A new and harmful Point-of-Sale (“POS”) malware has been identified by security researchers at Cisco’s Security Intelligence & Research Group. The team says it is more sophisticated and damaging than previous POS malware programs.
Nicknamed PoSeidon, the new malware family targets POS systems, infects machines and scrapes the memory for credit card information which it then exfiltrates to servers, primarily .ru TLD, for harvesting or resale.
When consumers use their credit or debit cards to pay for purchases from a retailer, they swipe their card through POS systems. Information stored on the magnetic stripe on the back of those cards is read and retained by the POS. If the information on that stripe is stolen, it can be used to encode the magnetic strip of a fake card, which is then used to make fraudulent purchases. POS malware and card fraud has been steadily rising, affecting large and small retailers. Target, one of the most visible victims of security breach involving access to its payment card data, incurred losses approximated at $162 million (before insurance recompense).
PoSeidon employs a technique called memory scraping in which the RAM of infected terminals are scanned for unencrypted strings which match credit card information. When PoSeidon take over a terminal, a loader binary is installed to allow the malware to remain on the target machine even during system reboots. The Loader then contacts a command and control server, and retrieves a URL which contains another binary, FindStr, to download and execute. FindStr scans the memory of the POS device and finds strings (hence its name) and installs a key logger which looks for number strings and keystrokes analogous to payment card numbers and sequences. CSS referred to the number sequences that begin with numbers generally used by Discover, Visa, MasterCard and American Express cards (6, 5, 4, and 3 respectively, as well as the number of digits following those numbers; 16 digits for the former three, 15 digits for the American Express card). This data is then encoded and sent to an exfiltration server.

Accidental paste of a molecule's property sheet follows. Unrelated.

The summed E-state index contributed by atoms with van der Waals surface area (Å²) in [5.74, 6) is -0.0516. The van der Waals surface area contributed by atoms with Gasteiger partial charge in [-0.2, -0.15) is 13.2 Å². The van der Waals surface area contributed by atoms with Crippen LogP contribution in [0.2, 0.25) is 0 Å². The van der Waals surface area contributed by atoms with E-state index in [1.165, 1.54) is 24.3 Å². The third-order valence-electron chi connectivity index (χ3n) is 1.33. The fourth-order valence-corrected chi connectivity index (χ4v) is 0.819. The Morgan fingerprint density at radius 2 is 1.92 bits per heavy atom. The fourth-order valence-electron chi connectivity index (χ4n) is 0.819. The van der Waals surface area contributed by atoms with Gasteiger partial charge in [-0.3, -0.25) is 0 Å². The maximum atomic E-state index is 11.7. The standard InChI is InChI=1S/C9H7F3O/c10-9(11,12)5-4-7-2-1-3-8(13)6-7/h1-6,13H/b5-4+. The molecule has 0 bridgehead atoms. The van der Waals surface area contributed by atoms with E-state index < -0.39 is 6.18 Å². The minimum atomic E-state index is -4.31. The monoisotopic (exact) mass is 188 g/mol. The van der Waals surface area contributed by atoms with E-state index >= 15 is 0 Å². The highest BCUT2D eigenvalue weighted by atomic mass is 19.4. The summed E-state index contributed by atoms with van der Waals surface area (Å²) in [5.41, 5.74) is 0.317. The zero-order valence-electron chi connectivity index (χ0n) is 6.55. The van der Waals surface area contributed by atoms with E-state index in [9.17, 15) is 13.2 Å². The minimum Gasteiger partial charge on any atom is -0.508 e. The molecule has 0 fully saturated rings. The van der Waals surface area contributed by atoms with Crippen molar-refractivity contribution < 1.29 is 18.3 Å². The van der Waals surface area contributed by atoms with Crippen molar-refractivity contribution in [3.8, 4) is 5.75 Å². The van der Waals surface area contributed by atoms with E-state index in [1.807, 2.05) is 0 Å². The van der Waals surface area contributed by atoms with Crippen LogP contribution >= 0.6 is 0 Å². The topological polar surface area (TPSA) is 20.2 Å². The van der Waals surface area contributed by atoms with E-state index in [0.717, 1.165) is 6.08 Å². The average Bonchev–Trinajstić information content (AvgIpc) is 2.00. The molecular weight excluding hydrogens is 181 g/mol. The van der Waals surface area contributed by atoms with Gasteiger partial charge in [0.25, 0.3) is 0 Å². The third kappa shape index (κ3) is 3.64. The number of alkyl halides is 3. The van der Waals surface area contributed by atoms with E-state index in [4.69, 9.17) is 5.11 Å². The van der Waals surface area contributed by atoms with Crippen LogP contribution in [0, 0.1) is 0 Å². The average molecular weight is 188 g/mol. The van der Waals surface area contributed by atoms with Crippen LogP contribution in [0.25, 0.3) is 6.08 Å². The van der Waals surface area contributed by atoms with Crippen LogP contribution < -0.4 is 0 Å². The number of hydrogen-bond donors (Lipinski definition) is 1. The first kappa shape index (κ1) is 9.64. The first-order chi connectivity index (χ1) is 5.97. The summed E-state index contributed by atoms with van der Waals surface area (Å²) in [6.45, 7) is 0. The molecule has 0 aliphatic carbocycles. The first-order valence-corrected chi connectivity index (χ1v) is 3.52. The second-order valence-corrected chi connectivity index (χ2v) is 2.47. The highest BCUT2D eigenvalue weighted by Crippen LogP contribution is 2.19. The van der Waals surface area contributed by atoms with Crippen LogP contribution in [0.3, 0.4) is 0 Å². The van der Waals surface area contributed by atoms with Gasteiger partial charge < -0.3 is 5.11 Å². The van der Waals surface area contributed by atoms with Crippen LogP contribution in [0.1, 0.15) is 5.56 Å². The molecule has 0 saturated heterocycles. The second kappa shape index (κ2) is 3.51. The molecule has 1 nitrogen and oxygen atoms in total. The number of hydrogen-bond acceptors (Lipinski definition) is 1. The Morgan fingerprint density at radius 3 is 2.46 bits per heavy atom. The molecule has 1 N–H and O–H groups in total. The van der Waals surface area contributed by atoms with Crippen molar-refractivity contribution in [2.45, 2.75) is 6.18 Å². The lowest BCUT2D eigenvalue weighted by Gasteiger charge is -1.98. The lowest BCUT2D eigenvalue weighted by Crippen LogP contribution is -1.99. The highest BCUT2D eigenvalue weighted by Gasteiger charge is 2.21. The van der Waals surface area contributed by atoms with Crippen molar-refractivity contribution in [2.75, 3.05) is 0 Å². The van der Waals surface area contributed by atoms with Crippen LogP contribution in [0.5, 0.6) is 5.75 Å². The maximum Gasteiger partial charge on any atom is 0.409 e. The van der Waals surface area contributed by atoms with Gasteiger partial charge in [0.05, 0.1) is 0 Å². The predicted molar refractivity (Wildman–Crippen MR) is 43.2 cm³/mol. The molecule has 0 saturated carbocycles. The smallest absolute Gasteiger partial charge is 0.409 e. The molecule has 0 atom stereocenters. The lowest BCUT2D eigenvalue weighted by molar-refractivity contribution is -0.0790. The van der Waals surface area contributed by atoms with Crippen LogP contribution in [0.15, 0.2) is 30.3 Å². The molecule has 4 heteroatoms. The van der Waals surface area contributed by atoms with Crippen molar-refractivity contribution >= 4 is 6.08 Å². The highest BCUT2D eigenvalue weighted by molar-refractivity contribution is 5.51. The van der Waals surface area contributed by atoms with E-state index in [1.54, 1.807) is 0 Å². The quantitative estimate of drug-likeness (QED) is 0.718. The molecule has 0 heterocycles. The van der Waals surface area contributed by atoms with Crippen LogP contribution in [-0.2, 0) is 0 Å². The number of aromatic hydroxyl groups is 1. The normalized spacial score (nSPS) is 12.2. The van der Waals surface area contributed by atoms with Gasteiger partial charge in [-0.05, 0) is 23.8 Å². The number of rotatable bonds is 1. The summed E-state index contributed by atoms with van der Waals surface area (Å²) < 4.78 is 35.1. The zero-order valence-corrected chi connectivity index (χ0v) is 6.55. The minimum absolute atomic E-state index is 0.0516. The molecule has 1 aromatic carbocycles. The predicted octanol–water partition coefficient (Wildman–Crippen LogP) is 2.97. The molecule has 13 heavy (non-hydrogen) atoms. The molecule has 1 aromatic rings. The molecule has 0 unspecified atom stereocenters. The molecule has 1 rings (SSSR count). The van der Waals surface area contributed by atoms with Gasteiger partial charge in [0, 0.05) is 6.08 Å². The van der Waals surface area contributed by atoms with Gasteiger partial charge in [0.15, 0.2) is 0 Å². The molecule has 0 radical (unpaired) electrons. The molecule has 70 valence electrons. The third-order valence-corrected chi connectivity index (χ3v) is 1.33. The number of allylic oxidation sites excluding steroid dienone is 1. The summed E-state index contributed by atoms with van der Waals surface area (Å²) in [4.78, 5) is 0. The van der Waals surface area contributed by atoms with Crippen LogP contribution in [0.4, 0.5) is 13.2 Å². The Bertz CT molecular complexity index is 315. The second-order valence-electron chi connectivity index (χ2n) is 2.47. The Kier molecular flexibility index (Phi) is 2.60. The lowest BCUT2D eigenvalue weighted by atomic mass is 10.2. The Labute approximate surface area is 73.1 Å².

A whitepaper for detecting and protecting from PoSeidon malware infection is also available from EventTracker.
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